Turn Up the Volume on the Inner Voice
Here is a common example of what may happen. You get all set up the night before and come in excited and energized the next morning ready to start. You look at the blank white surface and your first thought is “I want to splash the heck out of that blank white with a bright orange paint”. Your second thought sounds like “Are you out of your mind? That orange paint is expensive, and that sounds like a stupid idea. How about a nice green landscape instead?” Your job is to tell your second thought to take a hike, and follow your first directive – to splash orange all over the surface. Then after the splash, which may only take a few minutes, take a look at it. Your next first thought will come right away, and might be “Wow, that could use a couple of dark green marks”. The second thought says “this is dumb. I have some pressing errands to do and should stop now”. Again your main task is to always take action on the first thought, and tell the second thought or voice to take a hike. On this same painting surface, add some green marks, take a look at it, quickly listen to your next first thought. Repeat this process all on the same surface for 20 minutes. After 20 minutes take your exercise painting down from your easle, wall or table and put it away – out of sight so you can’t critique it. It’s only an exercise. Leave it alone and just keep piling them up one after another each morning. Now work on your regular studio work and forget about the exercise. Repeat each morning. This will strengthen your ability to make good clear painting decisions for your art – the paintings you are currently working on. The idea is that the inner or first voice is always right. It is just so used to being ignored that it isn’t coming in as strong as the second. The second thoughts are usually critical, judgmental, the parent voice, the one that keeps us from painting.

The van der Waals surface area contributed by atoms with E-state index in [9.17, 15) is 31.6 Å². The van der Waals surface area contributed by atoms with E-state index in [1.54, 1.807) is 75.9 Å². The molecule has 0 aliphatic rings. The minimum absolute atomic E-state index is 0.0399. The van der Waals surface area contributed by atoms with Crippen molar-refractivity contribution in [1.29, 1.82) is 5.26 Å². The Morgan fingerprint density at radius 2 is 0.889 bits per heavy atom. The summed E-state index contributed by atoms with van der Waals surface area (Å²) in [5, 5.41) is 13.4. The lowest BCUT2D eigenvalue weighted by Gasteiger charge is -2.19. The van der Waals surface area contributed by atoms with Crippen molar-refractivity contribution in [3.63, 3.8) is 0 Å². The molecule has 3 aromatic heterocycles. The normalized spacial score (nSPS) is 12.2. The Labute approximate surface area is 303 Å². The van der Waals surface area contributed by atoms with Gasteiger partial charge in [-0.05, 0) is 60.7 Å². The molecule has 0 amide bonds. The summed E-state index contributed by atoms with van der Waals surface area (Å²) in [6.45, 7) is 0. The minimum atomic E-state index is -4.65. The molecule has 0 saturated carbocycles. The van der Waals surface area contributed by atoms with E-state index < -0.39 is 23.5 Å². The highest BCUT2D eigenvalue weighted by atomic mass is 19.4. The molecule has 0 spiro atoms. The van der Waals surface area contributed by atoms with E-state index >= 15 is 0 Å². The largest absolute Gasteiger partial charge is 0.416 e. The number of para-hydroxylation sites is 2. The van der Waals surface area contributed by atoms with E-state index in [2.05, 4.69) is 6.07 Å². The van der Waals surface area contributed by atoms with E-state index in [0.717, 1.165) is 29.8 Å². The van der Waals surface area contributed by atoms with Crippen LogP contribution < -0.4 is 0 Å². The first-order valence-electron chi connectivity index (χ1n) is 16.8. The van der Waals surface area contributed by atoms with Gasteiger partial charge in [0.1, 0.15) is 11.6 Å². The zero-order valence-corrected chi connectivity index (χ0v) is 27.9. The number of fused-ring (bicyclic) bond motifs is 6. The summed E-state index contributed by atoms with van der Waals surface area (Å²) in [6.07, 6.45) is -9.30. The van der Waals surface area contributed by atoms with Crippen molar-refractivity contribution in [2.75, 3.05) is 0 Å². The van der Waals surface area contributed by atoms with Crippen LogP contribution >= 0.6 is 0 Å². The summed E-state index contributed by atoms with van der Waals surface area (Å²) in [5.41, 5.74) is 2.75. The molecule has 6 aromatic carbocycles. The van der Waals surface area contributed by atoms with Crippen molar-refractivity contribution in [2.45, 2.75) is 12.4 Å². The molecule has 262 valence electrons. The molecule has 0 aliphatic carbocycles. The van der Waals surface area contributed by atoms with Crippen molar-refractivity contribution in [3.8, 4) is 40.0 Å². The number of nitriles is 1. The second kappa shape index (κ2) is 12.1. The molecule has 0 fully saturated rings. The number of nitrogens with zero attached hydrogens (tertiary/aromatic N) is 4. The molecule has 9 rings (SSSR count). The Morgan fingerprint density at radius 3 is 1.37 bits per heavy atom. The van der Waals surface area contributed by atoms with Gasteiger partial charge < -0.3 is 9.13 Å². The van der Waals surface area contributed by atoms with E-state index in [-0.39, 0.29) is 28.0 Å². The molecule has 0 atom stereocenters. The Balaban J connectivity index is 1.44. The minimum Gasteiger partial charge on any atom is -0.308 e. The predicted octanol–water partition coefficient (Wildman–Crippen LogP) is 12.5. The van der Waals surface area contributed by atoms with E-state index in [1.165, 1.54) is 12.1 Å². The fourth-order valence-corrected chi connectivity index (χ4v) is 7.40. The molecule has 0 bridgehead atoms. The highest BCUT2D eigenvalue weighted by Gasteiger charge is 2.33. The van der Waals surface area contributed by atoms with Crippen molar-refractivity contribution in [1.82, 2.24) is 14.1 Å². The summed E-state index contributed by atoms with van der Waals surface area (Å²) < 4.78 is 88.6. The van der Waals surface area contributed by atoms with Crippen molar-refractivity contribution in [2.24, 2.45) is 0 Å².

Please let me know how this is working for you if you decide to try it. You will know if it is helping by how your studio work progresses. Perhaps you will see an increase in production, or less creative blocks. The exercises themselves aren’t meant to turn out to be great masterpieces. I ended up throwing most of them away, and cutting up the rest for collage pieces. I am interested to know what comes up for you if you decide to give it a try.
Labels: Artist to Artist